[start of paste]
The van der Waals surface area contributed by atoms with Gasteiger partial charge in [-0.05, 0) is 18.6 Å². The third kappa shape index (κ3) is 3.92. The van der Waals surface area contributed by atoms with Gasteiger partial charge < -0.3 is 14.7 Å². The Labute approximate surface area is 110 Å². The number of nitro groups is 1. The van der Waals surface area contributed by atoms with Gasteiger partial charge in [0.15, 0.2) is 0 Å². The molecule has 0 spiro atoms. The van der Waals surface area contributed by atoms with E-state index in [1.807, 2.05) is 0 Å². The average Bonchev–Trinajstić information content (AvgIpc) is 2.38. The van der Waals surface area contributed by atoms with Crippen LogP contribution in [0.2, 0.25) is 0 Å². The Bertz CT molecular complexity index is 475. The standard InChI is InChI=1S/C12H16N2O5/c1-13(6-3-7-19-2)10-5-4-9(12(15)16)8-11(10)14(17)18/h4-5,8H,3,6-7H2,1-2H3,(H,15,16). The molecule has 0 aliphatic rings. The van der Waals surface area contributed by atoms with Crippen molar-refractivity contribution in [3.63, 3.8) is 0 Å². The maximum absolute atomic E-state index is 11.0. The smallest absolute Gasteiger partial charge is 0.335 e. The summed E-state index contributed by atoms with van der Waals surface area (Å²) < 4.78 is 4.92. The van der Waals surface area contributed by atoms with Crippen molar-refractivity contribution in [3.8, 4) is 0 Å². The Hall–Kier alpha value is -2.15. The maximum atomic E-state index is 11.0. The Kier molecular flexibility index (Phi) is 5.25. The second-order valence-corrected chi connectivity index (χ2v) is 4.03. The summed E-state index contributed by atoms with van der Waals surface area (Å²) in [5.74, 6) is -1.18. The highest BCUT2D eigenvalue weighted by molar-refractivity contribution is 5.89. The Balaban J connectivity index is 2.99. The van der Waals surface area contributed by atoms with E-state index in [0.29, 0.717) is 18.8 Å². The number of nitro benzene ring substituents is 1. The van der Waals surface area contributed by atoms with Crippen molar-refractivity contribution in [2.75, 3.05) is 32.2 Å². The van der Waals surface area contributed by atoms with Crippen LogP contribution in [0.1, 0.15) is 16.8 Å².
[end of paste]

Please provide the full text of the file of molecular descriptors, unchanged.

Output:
The van der Waals surface area contributed by atoms with Gasteiger partial charge in [-0.05, 0) is 18.6 Å². The third kappa shape index (κ3) is 3.92. The van der Waals surface area contributed by atoms with Gasteiger partial charge < -0.3 is 14.7 Å². The Labute approximate surface area is 110 Å². The number of nitro groups is 1. The van der Waals surface area contributed by atoms with Gasteiger partial charge in [0.15, 0.2) is 0 Å². The molecule has 0 spiro atoms. The van der Waals surface area contributed by atoms with E-state index in [1.807, 2.05) is 0 Å². The average Bonchev–Trinajstić information content (AvgIpc) is 2.38. The van der Waals surface area contributed by atoms with Crippen LogP contribution in [0.2, 0.25) is 0 Å². The Bertz CT molecular complexity index is 475. The standard InChI is InChI=1S/C12H16N2O5/c1-13(6-3-7-19-2)10-5-4-9(12(15)16)8-11(10)14(17)18/h4-5,8H,3,6-7H2,1-2H3,(H,15,16). The molecule has 0 aliphatic rings. The van der Waals surface area contributed by atoms with Crippen molar-refractivity contribution in [3.63, 3.8) is 0 Å². The maximum absolute atomic E-state index is 11.0. The smallest absolute Gasteiger partial charge is 0.335 e. The summed E-state index contributed by atoms with van der Waals surface area (Å²) < 4.78 is 4.92. The van der Waals surface area contributed by atoms with Crippen molar-refractivity contribution in [3.8, 4) is 0 Å². The Hall–Kier alpha value is -2.15. The maximum atomic E-state index is 11.0. The Kier molecular flexibility index (Phi) is 5.25. The second-order valence-corrected chi connectivity index (χ2v) is 4.03. The summed E-state index contributed by atoms with van der Waals surface area (Å²) in [5.74, 6) is -1.18. The highest BCUT2D eigenvalue weighted by molar-refractivity contribution is 5.89. The Balaban J connectivity index is 2.99. The van der Waals surface area contributed by atoms with E-state index in [0.29, 0.717) is 18.8 Å². The number of nitro benzene ring substituents is 1. The van der Waals surface area contributed by atoms with Crippen molar-refractivity contribution in [2.75, 3.05) is 32.2 Å². The van der Waals surface area contributed by atoms with Crippen LogP contribution in [0.1, 0.15) is 16.8 Å².